Yes, all airlines in North America made money. It is typical of the hon. member for Kingston and the Islands that he somehow wants to argue that because Air Canada lost money last year when every U.S. carrier in the last three years has lost on an equity basis more money than both of the Canadian carriers combined that somehow that is a consequence of regulatory reform. It is typical of the intellectual debate of the other side at
March 27, 1992
Private Members' Business
the moment. There were controls over entry, exit, levels of service routes, operating equipment, passenger fares and cargo tariffs. These controls were impediments to efficient operations by existing carriers and new entrants, and to more competitive prices and more varied services for passengers and shippers.
As a result of the changes that were introduced entry into the marketplace in southern Canada has indeed been eased, providing for a more competitive environment. Licences no longer restrict competition by imposing limitations on the type of service to be offered, the routes and points to be served, or the types of equipment to be used.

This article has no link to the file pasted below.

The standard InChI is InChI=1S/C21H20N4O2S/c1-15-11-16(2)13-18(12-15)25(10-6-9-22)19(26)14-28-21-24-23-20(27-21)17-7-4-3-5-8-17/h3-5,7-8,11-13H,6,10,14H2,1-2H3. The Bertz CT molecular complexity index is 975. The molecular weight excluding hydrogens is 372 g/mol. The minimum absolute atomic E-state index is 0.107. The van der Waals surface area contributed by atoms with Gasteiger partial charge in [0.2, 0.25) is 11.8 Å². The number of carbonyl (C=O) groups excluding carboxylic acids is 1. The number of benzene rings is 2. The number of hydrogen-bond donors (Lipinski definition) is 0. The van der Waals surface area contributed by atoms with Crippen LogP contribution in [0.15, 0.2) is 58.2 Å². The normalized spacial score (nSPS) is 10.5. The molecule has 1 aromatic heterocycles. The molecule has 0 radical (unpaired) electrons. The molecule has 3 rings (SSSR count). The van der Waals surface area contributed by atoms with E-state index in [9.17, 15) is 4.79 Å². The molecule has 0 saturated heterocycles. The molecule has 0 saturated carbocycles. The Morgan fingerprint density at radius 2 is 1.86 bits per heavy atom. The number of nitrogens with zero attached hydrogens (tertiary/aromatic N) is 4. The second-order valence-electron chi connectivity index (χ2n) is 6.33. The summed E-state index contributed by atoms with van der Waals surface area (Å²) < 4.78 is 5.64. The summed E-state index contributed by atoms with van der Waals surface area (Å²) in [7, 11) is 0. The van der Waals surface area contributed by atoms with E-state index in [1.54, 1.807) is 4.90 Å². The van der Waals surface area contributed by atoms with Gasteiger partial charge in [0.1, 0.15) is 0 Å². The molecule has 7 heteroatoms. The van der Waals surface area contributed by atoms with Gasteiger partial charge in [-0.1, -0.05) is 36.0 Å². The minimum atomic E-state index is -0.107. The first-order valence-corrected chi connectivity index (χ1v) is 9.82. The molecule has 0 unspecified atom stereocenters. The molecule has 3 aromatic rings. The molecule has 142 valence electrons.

Regulatory approval is no longer required to establish or lower air fares, except in very specific circumstances. Carriers can now set their fares and utilize the aircraft best suited to the particular markets in which they are operating.
Mr. Speaker, I can see that you are looking at me. I do appreciate that the time has expired.
In closing, I would like to say that in my view it is somehow intellectually dishonest to suggest that introducing competition into the marketplace is not essentially good for the consumers and the industry. As long as we do that while maintaining a safety record as good or better than under the old regime then we can be proud of what we have achieved.
Topic: PRIVATE MEMBERS' BUSINESS
Subtopic: TRANSPORTATION INDUSTRY